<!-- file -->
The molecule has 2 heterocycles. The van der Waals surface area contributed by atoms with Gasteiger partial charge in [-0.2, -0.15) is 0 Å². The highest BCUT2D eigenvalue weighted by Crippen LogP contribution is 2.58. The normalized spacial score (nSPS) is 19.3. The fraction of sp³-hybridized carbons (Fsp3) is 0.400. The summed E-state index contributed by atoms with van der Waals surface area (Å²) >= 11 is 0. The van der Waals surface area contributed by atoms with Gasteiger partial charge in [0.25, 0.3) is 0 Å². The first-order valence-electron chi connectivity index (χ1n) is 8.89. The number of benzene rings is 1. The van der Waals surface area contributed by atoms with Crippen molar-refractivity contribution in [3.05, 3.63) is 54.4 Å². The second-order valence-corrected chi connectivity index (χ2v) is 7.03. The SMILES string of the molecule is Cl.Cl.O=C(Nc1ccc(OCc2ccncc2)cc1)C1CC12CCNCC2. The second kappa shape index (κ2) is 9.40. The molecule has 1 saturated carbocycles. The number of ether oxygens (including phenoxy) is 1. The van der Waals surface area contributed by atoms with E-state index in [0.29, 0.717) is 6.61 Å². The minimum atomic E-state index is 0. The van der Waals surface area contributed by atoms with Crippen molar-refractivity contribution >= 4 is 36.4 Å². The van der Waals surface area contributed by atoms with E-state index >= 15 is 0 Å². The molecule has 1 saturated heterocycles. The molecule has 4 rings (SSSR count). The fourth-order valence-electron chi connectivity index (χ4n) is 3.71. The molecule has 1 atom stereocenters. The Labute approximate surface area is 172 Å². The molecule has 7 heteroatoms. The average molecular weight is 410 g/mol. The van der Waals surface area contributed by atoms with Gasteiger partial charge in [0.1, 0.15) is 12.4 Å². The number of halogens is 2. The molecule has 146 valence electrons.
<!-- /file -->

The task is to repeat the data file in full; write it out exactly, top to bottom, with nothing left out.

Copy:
The molecule has 2 heterocycles. The van der Waals surface area contributed by atoms with Gasteiger partial charge in [-0.2, -0.15) is 0 Å². The highest BCUT2D eigenvalue weighted by Crippen LogP contribution is 2.58. The normalized spacial score (nSPS) is 19.3. The fraction of sp³-hybridized carbons (Fsp3) is 0.400. The summed E-state index contributed by atoms with van der Waals surface area (Å²) >= 11 is 0. The van der Waals surface area contributed by atoms with Gasteiger partial charge in [0.25, 0.3) is 0 Å². The first-order valence-electron chi connectivity index (χ1n) is 8.89. The number of benzene rings is 1. The van der Waals surface area contributed by atoms with Crippen molar-refractivity contribution in [3.05, 3.63) is 54.4 Å². The second-order valence-corrected chi connectivity index (χ2v) is 7.03. The SMILES string of the molecule is Cl.Cl.O=C(Nc1ccc(OCc2ccncc2)cc1)C1CC12CCNCC2. The second kappa shape index (κ2) is 9.40. The molecule has 1 saturated carbocycles. The number of ether oxygens (including phenoxy) is 1. The van der Waals surface area contributed by atoms with E-state index in [0.29, 0.717) is 6.61 Å². The minimum atomic E-state index is 0. The van der Waals surface area contributed by atoms with Crippen molar-refractivity contribution >= 4 is 36.4 Å². The van der Waals surface area contributed by atoms with E-state index >= 15 is 0 Å². The molecule has 1 saturated heterocycles. The molecule has 4 rings (SSSR count). The fourth-order valence-electron chi connectivity index (χ4n) is 3.71. The molecule has 1 atom stereocenters. The Labute approximate surface area is 172 Å². The molecule has 7 heteroatoms. The average molecular weight is 410 g/mol. The van der Waals surface area contributed by atoms with Gasteiger partial charge in [0.1, 0.15) is 12.4 Å². The number of halogens is 2. The molecule has 146 valence electrons.